Though my husband spent 32 years flying airplanes, his university studies and his life-long avocation have been Biology and Ecology. I should have guessed, forty years ago, when he suggested that for our honeymoon trip we go to Isle Royale National Park in Lake Superior, 30 miles by boat from Duluth Minnesota, that I had signed on for a life-long course in the natural sciences. And so it has been. Much of my love of nature has been encouraged and deepened by his narrations on nature hikes that we take together.
Though I love nature, I never can get through an entire book on beetles, lichens, trees, birds or Galapagos turtles. One dynamic of our relationship is that we each read what we love and share it. I read mostly poetry and fiction; he reads mostly non-fiction--primarily science and history; and we both benefit by the other's passion for their subject matter..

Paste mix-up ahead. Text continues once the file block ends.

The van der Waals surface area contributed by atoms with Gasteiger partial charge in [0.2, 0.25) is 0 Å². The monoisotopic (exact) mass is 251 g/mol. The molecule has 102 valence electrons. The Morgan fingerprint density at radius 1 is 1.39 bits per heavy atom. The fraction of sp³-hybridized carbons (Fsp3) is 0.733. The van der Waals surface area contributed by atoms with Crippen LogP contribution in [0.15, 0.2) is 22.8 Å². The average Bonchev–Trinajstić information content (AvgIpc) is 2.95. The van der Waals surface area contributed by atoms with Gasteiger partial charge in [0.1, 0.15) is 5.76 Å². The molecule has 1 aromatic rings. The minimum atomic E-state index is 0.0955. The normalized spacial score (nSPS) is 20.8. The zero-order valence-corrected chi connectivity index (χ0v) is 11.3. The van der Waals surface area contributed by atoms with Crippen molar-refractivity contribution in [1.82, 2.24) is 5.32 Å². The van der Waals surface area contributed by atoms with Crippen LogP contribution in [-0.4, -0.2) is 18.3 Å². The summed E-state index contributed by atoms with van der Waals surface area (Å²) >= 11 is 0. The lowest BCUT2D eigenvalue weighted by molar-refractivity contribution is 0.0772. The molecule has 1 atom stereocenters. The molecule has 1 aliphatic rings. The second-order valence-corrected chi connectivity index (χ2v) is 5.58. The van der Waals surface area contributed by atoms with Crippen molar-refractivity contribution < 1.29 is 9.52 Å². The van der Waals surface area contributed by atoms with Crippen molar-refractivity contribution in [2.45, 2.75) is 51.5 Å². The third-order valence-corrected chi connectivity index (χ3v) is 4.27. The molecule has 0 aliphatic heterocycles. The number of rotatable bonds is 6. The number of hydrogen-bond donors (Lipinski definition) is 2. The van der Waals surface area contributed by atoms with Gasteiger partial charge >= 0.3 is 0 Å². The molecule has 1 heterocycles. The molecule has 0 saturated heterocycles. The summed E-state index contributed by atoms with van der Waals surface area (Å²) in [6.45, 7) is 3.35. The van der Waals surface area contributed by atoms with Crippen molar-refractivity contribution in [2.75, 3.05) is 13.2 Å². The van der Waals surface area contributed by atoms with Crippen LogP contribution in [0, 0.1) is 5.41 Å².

Taking a hike with my husband is always a learning experience. A few days ago we were hiking in the foothills and I asked what kind of conifers the trees were. Once again he showed me in a way that I will not forget: Douglas Fir female cones have little snake-tongue appendages protruding from the cones. He studied to be a science teacher--before the airplanes stole his heart--but never pursued it formally. Instead he became a teacher-father and now, in retirement, volunteers as a teacher/tour guide for students on field trips to the DMNS.